Allow me to blaspheme to the high heavens by quoting Strauss, who said that “a musical creator is a being comparable to the gods.”
The past sixty decades has seen the rise of none other than the rock god and South Africa has more than a few of its own. Amongst these deities of rock is Taxi Violence, a band who will leave an impression on you, whether on stage or off. While we sacrifice our inhibitions on the altar of their performance, for the purpose of the interview the atmosphere is more staid, relegated to that of a classroom. For the sake of clarity, we’re at their rehearsal space, Kill City Blues, in Woodstock, and not in an actual classroom. But as I sit perched on a little chair, with the band sitting at my feet, they remark on my semblance of a teacher. However, they are the ones teaching the lessons. Having been on the music scene for almost 10 years, their success is not only due to their continued presence on the live scene or the fact that they have four studio albums under their belts.
For the unenlightened, Taxi Violence started out in 2004 and is made up of George van der Spuy (vocals), Rian Zietsman (guitar), Louis Nel (drums) and Jason Ling (bass). Their success is fuelled by a realistic appraisal of making a living as a musician. “You have to be in it for the right reasons…You gotta love what you do and not be in it for the money.” They’ve forged ahead, despite the ascension of new genres and styles in music, never changing their tune. Our current social milieu may be based on immediacy and novelty, but these aren’t, and never have been, the key to longevity. The partner to motivation is focus and they contribute their accomplishments to “not being gimmicky and not trying to stay with fads…[in the beginning] you become really popular and get a following…It’s hard work when you’re not new anymore…Staying current and in the public eye becomes more challenging and more costly.” This involves “touring more, buying better instruments and making music videos” – none of which is cheap or easy. The fact that they have lasted this long is testimony to their talent and their commitment. “To sustain it becomes hard…but it’s 10 years down the line and we’re still here.”
As can be excepted they have toured all over South Africa, as well as abroad, supporting the likes of Billy Talent, Rage Against the Machine and Seether. It comes as no surprise that Germany was one of their destinations. Germany and music have become synonymous and this includes a fondness for South African talent. “They’re curious,” the band explains, “and they like it loud.” Whilst they agree that “playing overseas is great” they warn that the “grass is not always greener on the other side. For every band there are a 1000 others doing the same thing.” As for their own influences, these include Queens of the Stone Age, Radiohead and Nirvana. “Basically all the grunge stuff in the 90s,” Louis says. George mentions Pearl Jam and Eddie Vedder. “I used to try to sing like Eddie and then I realised I sound stupid…then I found my own voice” This remark prompts Jason to coax a rendition of Vedder out of George and his precision is eerie. But listening to and watching other bands is more than just emulation or inspiration. “If you see a band it influences you, whether it’s good or bad…you pick up stuff just by watching…it also shows you what not to do.”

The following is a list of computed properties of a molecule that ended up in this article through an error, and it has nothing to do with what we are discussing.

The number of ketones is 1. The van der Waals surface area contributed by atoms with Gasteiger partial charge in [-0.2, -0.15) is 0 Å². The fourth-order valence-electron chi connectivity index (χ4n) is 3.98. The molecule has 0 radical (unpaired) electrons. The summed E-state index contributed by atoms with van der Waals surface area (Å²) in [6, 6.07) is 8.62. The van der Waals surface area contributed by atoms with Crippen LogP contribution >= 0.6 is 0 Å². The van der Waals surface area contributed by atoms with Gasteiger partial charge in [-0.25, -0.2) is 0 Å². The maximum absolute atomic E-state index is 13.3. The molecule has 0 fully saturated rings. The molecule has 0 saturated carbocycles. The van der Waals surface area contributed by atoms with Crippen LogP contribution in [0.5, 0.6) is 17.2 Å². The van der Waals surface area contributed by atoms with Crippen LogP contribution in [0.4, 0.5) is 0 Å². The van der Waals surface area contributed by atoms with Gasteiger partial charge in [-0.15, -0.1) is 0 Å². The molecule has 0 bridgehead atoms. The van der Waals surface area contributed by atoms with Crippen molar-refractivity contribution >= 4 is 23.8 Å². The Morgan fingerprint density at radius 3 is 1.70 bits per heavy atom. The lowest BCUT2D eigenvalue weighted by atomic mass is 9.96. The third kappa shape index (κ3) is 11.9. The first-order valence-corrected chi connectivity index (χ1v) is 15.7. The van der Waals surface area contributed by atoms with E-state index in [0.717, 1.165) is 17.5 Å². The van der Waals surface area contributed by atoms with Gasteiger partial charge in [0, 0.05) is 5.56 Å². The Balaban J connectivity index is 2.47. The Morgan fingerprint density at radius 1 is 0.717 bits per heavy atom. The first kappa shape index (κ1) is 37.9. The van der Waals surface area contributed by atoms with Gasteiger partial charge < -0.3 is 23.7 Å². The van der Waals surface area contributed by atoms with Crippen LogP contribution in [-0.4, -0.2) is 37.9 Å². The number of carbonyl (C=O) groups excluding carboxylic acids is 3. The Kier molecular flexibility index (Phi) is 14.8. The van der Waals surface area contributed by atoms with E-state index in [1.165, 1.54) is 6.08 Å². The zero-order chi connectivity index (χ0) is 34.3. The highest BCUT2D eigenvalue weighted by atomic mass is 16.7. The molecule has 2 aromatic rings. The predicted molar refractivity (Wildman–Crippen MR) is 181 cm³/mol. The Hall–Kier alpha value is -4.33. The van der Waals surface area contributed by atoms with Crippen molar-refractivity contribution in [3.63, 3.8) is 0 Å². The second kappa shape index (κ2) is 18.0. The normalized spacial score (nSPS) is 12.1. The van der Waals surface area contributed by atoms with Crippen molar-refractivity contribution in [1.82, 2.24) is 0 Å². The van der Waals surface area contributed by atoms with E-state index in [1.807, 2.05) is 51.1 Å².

Having been on the SA music scene for this long, it is inevitable that they have had an impact on other local bands. They mull this over and throw out names like Woodstock Mafia and Shadow Club, “but that’s just us guessing.” However, they recollect Red Huxley citing them as an influence. Twenty years ago the music scene in South Africa started an inevitable shift. This transition period is starting again as a new generation hits the scene, both as musicians and as listeners. The cancellation of MK as a music channel cemented this fact and they lament its end. “It’s a pity that MK isn’t around anymore, because it influences the [rock] scene.” The reaction to their latest album though is indicative of a thirst for the raw energy that rock delivers and I remark on the presence of several younger people at their launch. “It’s a good sign,” says Rian. “The ceiling’s a little higher than we thought.”
Rock still has a lot to give and one of the definitive lessons lies in performance. As Taxi Violence demonstrate so well with their live acts, it’s about involving the crowds and making them part of the music. “We know people are paying good money to watch, so we have to make it worth it…we put our all into it…[and] people are hungry for that kind of thing.” It’s been a long road, but they take in their stride, even handling odd encounters – from disconcerting stares and wacky ladies handing them oranges – with the nonchalance only a rock god can pull off. The easy banter between the members is indicative of years working and playing together, which they affirm themselves. “We’re friends first,” Jason says. “Everyone has friends and they go to the pub and have a drink. We just play music together as well.”